8.1. Membership in the Farmers’ Council is made voluntary, not mandatory. Farmers, farm workers, and temporary seasonal agricultural workers can decide voluntarily, and without any form of coercion or intimidation, whether they want to be members of any public organizations and can decide whether to establish or join new, independent organizations of their own choosing. Further, the Farmer’s Council does not make determinations regarding farmers’ fulfillment of contract obligations or effectiveness of land use. No decisions or findings issued by the Farmer’s Council are used to initiate termination of land leases.

8.2. Farm-level and/or cluster-level grievance mechanisms are established for workers (including cotton pickers) and employers to resolve workplace disputes quickly and effectively while maintaining the availability of national grievance mechanisms.

8.3. Workers' and employers' organizations shall have the right to draw up their constitutions and rules to elect their representatives in full freedom, to organize their administration and activities and to formulate their programs.  Workers and employers shall have the right to elect representatives within their organizations at all levels, whether local, regional, or national, without involvement, influence, or coercion by the government or political parties in the selection, nomination, or election of candidates.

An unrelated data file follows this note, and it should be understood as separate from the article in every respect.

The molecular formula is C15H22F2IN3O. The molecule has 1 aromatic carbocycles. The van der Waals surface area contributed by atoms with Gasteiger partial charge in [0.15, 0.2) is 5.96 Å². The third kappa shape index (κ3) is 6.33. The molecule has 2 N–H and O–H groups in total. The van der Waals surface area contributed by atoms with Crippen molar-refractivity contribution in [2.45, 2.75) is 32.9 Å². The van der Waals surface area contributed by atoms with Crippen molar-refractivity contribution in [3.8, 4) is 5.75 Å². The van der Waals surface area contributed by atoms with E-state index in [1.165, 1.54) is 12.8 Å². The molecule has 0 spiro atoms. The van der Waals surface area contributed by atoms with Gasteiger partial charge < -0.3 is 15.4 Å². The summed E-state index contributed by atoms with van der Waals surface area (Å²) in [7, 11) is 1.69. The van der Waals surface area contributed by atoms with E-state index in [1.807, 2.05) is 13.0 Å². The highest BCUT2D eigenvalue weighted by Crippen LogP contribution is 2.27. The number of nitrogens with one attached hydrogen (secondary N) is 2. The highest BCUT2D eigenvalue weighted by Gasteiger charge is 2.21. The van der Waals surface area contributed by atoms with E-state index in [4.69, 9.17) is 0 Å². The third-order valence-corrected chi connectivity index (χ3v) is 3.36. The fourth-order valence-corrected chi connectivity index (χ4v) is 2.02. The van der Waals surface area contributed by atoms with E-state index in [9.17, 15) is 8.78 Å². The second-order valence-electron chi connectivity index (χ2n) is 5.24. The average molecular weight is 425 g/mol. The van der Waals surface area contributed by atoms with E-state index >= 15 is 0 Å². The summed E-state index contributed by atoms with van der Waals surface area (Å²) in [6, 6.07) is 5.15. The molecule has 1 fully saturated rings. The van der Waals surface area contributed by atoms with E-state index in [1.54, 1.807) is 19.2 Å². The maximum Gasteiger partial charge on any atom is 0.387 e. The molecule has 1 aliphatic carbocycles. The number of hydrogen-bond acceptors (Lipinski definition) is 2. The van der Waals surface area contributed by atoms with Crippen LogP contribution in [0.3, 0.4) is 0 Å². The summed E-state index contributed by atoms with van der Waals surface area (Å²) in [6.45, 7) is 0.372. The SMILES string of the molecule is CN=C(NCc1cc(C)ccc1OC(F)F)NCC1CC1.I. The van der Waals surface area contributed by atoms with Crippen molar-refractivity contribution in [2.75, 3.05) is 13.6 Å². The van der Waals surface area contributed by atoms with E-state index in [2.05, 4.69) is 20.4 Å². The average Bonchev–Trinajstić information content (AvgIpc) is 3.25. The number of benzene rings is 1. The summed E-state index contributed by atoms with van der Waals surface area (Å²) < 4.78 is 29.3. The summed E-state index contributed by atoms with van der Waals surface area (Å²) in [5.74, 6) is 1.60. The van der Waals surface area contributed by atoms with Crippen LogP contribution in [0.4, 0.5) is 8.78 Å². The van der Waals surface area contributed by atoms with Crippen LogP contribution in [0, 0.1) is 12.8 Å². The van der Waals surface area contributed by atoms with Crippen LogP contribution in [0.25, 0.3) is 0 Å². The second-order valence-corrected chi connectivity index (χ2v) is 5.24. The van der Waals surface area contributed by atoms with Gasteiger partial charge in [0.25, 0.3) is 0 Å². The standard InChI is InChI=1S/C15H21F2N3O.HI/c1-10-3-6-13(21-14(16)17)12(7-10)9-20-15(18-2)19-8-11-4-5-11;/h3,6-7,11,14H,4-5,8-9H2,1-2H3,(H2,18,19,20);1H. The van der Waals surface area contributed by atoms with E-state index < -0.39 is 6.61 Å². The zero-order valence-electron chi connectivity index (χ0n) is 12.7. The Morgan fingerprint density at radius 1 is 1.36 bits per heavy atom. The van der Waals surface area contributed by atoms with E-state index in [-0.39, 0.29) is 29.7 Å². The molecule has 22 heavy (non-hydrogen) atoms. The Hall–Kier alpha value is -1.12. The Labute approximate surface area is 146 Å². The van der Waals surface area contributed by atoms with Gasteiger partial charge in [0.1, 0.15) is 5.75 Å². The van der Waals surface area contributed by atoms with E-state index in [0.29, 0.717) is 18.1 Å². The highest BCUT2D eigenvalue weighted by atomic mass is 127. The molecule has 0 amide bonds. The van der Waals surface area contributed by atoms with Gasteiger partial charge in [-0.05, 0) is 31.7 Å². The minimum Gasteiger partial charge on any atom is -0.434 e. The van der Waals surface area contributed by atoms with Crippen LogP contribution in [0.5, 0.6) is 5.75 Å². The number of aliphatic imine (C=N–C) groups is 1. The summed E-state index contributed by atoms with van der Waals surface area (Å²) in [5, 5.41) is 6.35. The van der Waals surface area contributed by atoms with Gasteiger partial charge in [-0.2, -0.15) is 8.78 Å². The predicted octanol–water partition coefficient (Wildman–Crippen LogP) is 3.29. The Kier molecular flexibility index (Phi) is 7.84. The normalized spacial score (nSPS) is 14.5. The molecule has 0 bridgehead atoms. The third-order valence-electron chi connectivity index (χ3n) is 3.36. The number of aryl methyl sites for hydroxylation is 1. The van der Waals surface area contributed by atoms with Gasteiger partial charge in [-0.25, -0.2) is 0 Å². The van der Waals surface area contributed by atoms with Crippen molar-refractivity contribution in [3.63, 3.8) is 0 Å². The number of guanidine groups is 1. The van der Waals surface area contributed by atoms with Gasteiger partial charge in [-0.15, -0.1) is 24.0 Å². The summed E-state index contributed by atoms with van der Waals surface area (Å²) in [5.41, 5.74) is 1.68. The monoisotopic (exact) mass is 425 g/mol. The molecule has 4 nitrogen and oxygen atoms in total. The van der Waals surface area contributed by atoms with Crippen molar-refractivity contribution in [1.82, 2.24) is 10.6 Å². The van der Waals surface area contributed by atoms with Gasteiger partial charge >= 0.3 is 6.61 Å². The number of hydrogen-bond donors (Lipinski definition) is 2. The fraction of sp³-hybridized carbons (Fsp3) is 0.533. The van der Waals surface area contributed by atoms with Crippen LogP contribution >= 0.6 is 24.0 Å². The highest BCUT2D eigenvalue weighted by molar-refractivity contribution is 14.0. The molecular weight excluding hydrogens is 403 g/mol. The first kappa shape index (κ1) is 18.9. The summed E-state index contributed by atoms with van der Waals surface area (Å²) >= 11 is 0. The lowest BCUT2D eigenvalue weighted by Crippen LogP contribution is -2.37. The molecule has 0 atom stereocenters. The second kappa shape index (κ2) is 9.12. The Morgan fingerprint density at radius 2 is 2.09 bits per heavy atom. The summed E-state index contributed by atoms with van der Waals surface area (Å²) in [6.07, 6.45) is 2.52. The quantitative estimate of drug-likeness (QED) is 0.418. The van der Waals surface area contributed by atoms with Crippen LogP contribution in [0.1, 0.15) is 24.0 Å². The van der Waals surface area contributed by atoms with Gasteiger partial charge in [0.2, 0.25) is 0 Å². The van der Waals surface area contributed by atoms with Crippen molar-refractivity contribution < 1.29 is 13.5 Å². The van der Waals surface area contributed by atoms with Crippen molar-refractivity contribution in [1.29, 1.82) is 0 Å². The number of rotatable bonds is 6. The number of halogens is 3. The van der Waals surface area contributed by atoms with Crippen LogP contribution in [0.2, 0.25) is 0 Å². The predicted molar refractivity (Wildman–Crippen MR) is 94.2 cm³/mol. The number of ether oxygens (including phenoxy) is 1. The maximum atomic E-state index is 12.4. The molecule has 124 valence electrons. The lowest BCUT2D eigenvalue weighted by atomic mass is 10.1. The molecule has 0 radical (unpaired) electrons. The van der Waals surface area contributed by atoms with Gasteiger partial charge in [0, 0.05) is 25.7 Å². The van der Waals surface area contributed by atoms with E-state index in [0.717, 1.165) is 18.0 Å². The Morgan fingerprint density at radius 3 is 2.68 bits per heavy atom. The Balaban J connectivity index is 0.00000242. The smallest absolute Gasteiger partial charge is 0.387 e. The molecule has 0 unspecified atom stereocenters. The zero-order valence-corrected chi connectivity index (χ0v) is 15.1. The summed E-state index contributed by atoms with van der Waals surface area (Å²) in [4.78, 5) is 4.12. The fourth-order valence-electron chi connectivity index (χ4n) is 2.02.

8.4. Workers' and employers' organizations shall have the right to establish and join federations and confederations of their own choosing and will not be required or coerced to join existing national federations or confederations, or their regional bodies.

8.5. The government takes appropriate measures to encourage and promote the use of voluntary negotiation between employers or employers' organizations and workers' organizations representing workers in the cultivation of cotton, with a view to the regulation of terms and conditions of employment by means of collective agreements.